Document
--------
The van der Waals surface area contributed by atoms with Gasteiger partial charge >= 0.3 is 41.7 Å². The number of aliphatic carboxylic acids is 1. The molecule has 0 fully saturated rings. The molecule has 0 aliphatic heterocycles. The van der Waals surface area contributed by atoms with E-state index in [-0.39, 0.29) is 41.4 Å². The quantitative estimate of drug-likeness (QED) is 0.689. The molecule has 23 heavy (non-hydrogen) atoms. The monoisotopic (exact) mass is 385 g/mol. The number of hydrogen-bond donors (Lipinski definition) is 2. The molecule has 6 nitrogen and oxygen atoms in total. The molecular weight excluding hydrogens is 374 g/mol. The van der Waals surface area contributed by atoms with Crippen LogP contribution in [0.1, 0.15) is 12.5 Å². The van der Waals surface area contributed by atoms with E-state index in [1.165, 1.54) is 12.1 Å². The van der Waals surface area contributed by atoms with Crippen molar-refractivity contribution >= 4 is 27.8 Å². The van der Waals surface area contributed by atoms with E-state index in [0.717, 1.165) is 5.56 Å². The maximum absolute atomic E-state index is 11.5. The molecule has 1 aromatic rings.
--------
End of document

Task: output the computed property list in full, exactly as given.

The van der Waals surface area contributed by atoms with Gasteiger partial charge >= 0.3 is 41.7 Å². The number of aliphatic carboxylic acids is 1. The molecule has 0 fully saturated rings. The molecule has 0 aliphatic heterocycles. The van der Waals surface area contributed by atoms with E-state index in [-0.39, 0.29) is 41.4 Å². The quantitative estimate of drug-likeness (QED) is 0.689. The molecule has 23 heavy (non-hydrogen) atoms. The monoisotopic (exact) mass is 385 g/mol. The number of hydrogen-bond donors (Lipinski definition) is 2. The molecule has 6 nitrogen and oxygen atoms in total. The molecular weight excluding hydrogens is 374 g/mol. The van der Waals surface area contributed by atoms with Crippen LogP contribution in [0.1, 0.15) is 12.5 Å². The van der Waals surface area contributed by atoms with E-state index in [1.165, 1.54) is 12.1 Å². The van der Waals surface area contributed by atoms with Crippen molar-refractivity contribution >= 4 is 27.8 Å². The van der Waals surface area contributed by atoms with E-state index in [0.717, 1.165) is 5.56 Å². The maximum absolute atomic E-state index is 11.5. The molecule has 1 aromatic rings.